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									Addressing the Expanded Core Curriculum:
Not As Difficult As It May Seem
Kitra Gray, Ed.D. & Christy Householter, M.Ed.
2008 AER International Conference
July 24, 2008, 1:15 PM-2:45 PM in Northwest
•What is the ECC?
•Why is it important?
•How do you address the ECC for all students?
Name the 9 ECC areas

ECC Areas
•Compensatory or functional academic skills (Braille)
•Independent living
•Recreation and leisure skills
•Career education
•Self determination
•Use of assistive technology
•Sensory efficiency
Texas law
Texas Law § 30.002. Education for Children With Visual Impairments
        (c)(4) include methods to ensure that children with visual impairments receiving
special education services in school districts receive, before being placed in a classroom
setting or within a reasonable time after placement,
                the training in compensatory skills,
                communicative skills,
                orientation and mobility, and
                social adjustment skills, and the
                vocational or career counseling,
        required for those students to succeed in classroom settings and to derive lasting,
practical benefits from the education in the school district;…

National Agenda
“In addition to all the core curricular areas included in the general educational
curriculum, students with a visual impairment need to be assessed and receive instruction
in very specific skills that have been demonstrated to be potential problem areas for
persons with a visual disability.”

Why is the ECC important?
•Compensatory or functional academic skills (Braille)
•Independent living
•Recreation and leisure skills
•Career education
•Self determination
•Use of assistive technology
•Sensory efficiency
Why is the ECC important?
Phil Hatlin, Past Superintendent for Texas School for the Blind:
“The Expanded Core Curriculum
 provides opportunities for equality
 for the blind and visually impaired;
 to NOT teach it is to deny this
basic human right.”
 (Hatlin, 2005, An Amazing Movement, See/Hear, TSBVI)

Why is the ECC important?
Individuals with Disabilities Education Act 2004
§300.1 Purpose.
The purposes of this part are:
(a) To ensure that all children with disabilities have available to them a free appropriate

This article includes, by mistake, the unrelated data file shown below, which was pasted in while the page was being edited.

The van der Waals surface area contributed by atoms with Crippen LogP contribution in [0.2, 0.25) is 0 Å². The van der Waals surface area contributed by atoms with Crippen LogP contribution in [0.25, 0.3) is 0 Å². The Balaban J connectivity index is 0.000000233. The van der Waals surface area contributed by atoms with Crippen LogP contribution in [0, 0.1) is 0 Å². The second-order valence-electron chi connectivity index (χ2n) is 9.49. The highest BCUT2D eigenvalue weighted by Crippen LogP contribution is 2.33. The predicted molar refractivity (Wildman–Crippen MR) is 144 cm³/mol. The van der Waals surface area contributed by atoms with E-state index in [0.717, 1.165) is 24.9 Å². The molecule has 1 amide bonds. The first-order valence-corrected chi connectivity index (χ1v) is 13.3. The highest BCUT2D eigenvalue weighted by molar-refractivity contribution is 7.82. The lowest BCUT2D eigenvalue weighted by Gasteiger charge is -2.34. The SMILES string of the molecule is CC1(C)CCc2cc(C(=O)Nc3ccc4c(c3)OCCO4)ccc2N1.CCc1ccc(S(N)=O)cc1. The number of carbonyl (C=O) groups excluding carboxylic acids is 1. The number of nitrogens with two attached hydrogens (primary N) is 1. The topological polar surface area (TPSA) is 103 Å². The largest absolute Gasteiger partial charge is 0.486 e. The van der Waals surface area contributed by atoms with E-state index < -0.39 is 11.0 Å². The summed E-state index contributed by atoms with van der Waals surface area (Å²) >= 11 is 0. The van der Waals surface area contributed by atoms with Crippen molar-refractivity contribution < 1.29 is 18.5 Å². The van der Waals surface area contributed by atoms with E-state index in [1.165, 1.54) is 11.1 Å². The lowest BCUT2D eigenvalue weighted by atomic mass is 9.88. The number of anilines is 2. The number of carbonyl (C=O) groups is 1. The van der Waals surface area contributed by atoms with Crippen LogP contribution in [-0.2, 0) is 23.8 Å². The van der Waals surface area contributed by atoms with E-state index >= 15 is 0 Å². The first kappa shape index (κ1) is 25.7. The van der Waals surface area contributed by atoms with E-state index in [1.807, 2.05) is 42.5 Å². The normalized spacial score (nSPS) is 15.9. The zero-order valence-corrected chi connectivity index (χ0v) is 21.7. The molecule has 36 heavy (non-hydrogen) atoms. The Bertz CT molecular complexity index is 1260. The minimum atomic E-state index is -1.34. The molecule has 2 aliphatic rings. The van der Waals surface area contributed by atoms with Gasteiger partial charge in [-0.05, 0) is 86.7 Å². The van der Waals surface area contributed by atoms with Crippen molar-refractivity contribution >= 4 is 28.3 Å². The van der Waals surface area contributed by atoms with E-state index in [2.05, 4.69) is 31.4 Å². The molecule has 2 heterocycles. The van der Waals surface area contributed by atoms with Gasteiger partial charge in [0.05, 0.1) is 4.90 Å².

public education that emphasizes special education and related services designed to meet
their unique needs and prepare them for further education, employment, and
independent living….

Why is the ECC important?
•Students with visual impairments attend
postsecondary institutions at a rate that is
comparable to students without disabilities
•29.4% of students with visual impairments are
competitively employed versus 69% youths in general
•46.4% of students with visual impairments live independently versus 60% youths in
•“Vocational skills training for youths with visual impairments needs to incorporate the
use of compensatory skills…”
 (Nagle, 2001, Transition to Employment and Community Life…, JVIB)

Why is the ECC important?
Research—Transition: How much time is spent addressing the ECC?
•27% academically oriented activities
•14% tutoring
•18% enhanced communication skills
•9% sensory motor skills
•8% O&M
•7% daily living
•8% collaborating with others
 (Wolffe, Sacks, Corn, Erin, Huebner & Lewis, 2002, Teachers of Students with Visual
Impairments: What Are They Teaching?, JVIB)

Why is the ECC important?
Wolffe et al., (2002) summarize their research with this statement:
“At this point, however, itinerant teachers of students with visual impairments appear to
be spending the bulk of their instructional time focusing on general academic skills, not
on disability-specific skills. Is it any wonder, then, that so many graduates are having
difficulty living independently, participating in community activities, and finding and
maintaining meaningful employment?”
(Wolffe et al., 2002, Teachers of Students with Visual Impairments: What Are They
Teaching?, JVIB)

So you might be
How in the world
can we fit it all in????

What Can
WE Do As an
CTVI and/or COMS???

What Can You Do?
Step One—Evaluate student needs
Two resources:
1. Region 13 ESC Student Performance Indicators
2. Texas School for the Blind and Visually Impaired ECC website
What Can You Do?
      Step Two—Prioritize Areas of Concern
      Gather feedback